American Heritage® Dictionary of the English Language, Fourth Edition
- n. The firing or discharge of a weapon, such as a gun.
- n. The distance over which something is shot; the range.
- n. An attempt to hit a target with a projectile: His shot at the bear missed by inches.
- n. An attempt to reach a target with a rocket: a moon shot.
- n. Sports An attempt to score in a game, as in soccer or hockey.
- n. Baseball A home run.
- n. Sports & Games The flight or path of a projectile in a game.
- n. Sports & Games A stroke in a game, as in golf or billiards.
- n. A pointed or critical remark.
- n. Informal An attempt; a try: took a shot at losing weight.
- n. Informal A guess.
- n. Informal An opportunity: gave him a fair shot at the part in the play.
- n. Informal A chance at odds; something to bet on: The horse was a four-to-one shot.
- n. A solid projectile designed to be discharged from a firearm or cannon.
- n. Such projectiles considered as a group.
- n. Tiny lead or steel pellets, especially ones used in a shotgun cartridge.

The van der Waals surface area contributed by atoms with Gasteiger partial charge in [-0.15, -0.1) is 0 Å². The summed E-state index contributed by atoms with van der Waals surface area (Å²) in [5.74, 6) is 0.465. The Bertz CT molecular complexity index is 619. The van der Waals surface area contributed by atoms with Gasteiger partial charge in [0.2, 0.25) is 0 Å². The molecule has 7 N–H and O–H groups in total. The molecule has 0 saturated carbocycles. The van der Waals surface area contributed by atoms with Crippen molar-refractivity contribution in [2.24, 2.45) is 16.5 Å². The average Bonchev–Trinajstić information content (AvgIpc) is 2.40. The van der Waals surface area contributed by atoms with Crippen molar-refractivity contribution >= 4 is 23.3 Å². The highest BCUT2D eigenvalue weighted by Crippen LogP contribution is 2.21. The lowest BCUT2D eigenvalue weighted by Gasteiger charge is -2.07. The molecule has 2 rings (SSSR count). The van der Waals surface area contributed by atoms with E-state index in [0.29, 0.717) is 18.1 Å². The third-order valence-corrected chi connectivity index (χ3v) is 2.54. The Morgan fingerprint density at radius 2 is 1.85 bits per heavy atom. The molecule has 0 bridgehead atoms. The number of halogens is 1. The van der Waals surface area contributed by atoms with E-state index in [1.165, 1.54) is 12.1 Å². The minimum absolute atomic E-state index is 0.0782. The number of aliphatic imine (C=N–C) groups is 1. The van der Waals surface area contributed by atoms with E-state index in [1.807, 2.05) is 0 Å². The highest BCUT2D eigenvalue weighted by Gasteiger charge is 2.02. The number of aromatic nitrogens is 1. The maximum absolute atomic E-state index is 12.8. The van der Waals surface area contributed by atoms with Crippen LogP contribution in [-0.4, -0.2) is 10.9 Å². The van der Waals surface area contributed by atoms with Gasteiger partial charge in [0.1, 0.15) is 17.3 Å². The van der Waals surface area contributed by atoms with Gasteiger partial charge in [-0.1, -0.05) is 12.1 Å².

- n. One of these pellets.
- n. Sports The heavy metal ball that is put for distance in the shot put.
- n. One who shoots in a particular way: a good shot with the rifle and the bow.
- n. A charge of explosives used in blasting mine shafts.
- n. A detonation of an explosive charge.
- n. A photographic view or exposure: got a good shot of that last model.
- n. A developed photographic image.
- n. A single cinematic take.
- n. A hypodermic injection.
- n. A small amount given or applied at one time: a shot of oxygen.
- n. A drink, especially a jigger of liquor.
- n. An amount to be paid, as for drinks; a bill.
- n. Nautical A length of chain equal to 15 fathoms (90 feet) in the United States and 12 1/2 fathoms (75 feet) in Great Britain.
- v. To load or weight with shot.
- idiom. like a shot Very quickly.
- idiom. shot in the arm Informal Something that boosts one's spirits.
- idiom. shot in the dark Informal A wild unsubstantiated guess.
- idiom. shot in the dark Informal An attempt that has little chance of succeeding.
- v. Past tense and past participle of shoot.
- adj. Of changeable or variegated color; iridescent.
- adj. Streaked or flecked with or as if with yarn of a different color: a blue suit shot with purple; a forest glade that was shot with sunlight.
- adj. Interspersed or permeated with a distinctive quality: Her apology was shot with irony.
- adj. Informal Worn-out; ruined.
- adj. Informal Exhausted; thoroughly tired.
Century Dictionary and Cyclopedia
- n. A missile weapon; an arrow; a dart.
- n. A projectile; particularly, a ball or bullet; also, such projectiles collectively. Projectiles for large guns are seldom called by this name without some qualifying term: as, solid shot, round shot, grape-shot. The term properly denotes a missile not intended to explode, as distinguished from a shell or bomb. Projectiles of unusual character, but solid and not explosive, are usually called